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The Wonderful World of Tea: The Basics

Published: December 12, 2009

I used to think that tea was only for people who eat crumpets all day and speak with silly British accents and/or those who enjoy the company of six-year olds, teddy bears, and imaginary friends. Seeing as I am not even sure what a crumpet is, and am not anywhere close to six-years old, I figured that tea was not for me. However, as time progressed, I realized that I was very wrong. It is tasty, it warms me up like nothing else on a cold day, provides a multitude of health benefits, and it gives me caffeine without any jitters. I am writing this four part series so Post readers might gain the same love for tea that I have found. Lets start with the basics-

Camellia Sinensis is the tea plant.

There are two major types of the Camellia plant, Chinese and Indian. Tea native to China grows at higher elevations, yields smaller leaves, has less caffeine, and is often used to make green tea. Indian tea is grown at lower elevations, produces larger leaves, has more caffeine, and is often used for black tea. Chinese and Indian teas are sometimes crossbred into hybrids.

The Processing of Camellia determines what type of tea it will become. First, the plant leaves are harvested. They are then withered, or laid out to dry. Then, the leaves are rolled. The rolling method crushes the plant cells and releases enzymes. Cutting and crushing is sometimes used as an alternative to rolling. Afterwards, enzymes released from the plant cells react with air in a  process called fermentation or, more accurately, oxidation. This fermentation process is halted by the final step of tea processing-firing. Depending on what type of tea, the firing process is done by steaming, roasting, or pan-frying.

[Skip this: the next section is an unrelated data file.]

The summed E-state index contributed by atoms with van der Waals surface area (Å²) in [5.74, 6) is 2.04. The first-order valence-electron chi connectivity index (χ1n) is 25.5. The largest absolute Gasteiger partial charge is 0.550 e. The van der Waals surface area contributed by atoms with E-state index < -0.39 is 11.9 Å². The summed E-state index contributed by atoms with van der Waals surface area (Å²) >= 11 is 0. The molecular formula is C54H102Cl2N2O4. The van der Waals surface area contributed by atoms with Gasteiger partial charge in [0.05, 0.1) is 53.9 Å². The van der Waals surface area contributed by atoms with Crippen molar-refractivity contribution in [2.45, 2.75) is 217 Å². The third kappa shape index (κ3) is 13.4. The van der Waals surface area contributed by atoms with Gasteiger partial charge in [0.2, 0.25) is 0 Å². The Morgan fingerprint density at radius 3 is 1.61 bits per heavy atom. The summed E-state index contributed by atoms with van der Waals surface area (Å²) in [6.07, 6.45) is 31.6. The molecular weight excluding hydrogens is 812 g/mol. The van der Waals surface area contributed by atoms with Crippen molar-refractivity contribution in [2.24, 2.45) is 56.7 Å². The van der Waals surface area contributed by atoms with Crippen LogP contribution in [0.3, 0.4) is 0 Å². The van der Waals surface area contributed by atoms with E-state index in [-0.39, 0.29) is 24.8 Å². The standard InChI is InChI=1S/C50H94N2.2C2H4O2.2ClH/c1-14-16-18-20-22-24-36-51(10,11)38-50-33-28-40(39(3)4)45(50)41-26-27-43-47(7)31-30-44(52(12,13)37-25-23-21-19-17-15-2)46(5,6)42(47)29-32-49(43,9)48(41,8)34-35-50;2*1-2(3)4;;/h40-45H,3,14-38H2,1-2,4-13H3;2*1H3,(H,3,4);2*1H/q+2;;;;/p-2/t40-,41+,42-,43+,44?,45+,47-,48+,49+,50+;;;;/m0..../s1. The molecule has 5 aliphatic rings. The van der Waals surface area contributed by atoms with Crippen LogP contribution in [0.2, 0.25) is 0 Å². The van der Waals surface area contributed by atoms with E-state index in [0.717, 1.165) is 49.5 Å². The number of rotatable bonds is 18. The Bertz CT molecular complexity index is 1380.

Herbal Teas (or Tisanes) are beverages that are prepared in a manner similar to tea but do not come from Camellia sinensis. We use the word “tea” for anything that is steeped in hot water and consumed  as a beverage, but, if it does not come from the tea plant, it should really be called a tisane. “Herbal tea,” less accurate term, is more commonly used to classify this “other” category. Tisanes can be made from virtually anything.

Marta, a Post employee, offered to share her own tasty herbal tea recipe. This beverage, which uses ground cinnamon sticks, rosemary, and honey, has traditionally been used in Hispanic culture to  fight the common cold.

Cinnamon Rosemary Tisane (Herbal Tea) Recipe

“You drink this everyday, you never get sick,” says Marta.

Ingredients:

  • Roughly 1-1/2 Cinnamon Sticks
  • 1 Tbsp. Rosemary
  • 48 Oz. filtered water
  • Honey (Optional)

Crack the cinnamon sticks by hand, and put in water (more or less cinnamon can be used to your liking). Cover the water and bring to a boil. Continue to boil for about 15 minutes; the water should become a dark reddish brown color. Add rosemary and turn stove off. Let it sit for about 10 minutes, and then strain it into teacup(s). Add honey to taste. Yields 4 12 oz. cups.

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  • Don Bowen

    Being born in England and growing up there until migrating to Australia I am thrilled that someone is in love with tea drinking as much as I am. In recent years I have drunk less Indian and more Green Tea (often with Jasmine). In Sydney we have lots of Japanese and Chinese shops specialising in a whole range of teas including the Tisanes (such as drunk by Marta).
    I’m looking forward to the rest of the articles on this topic.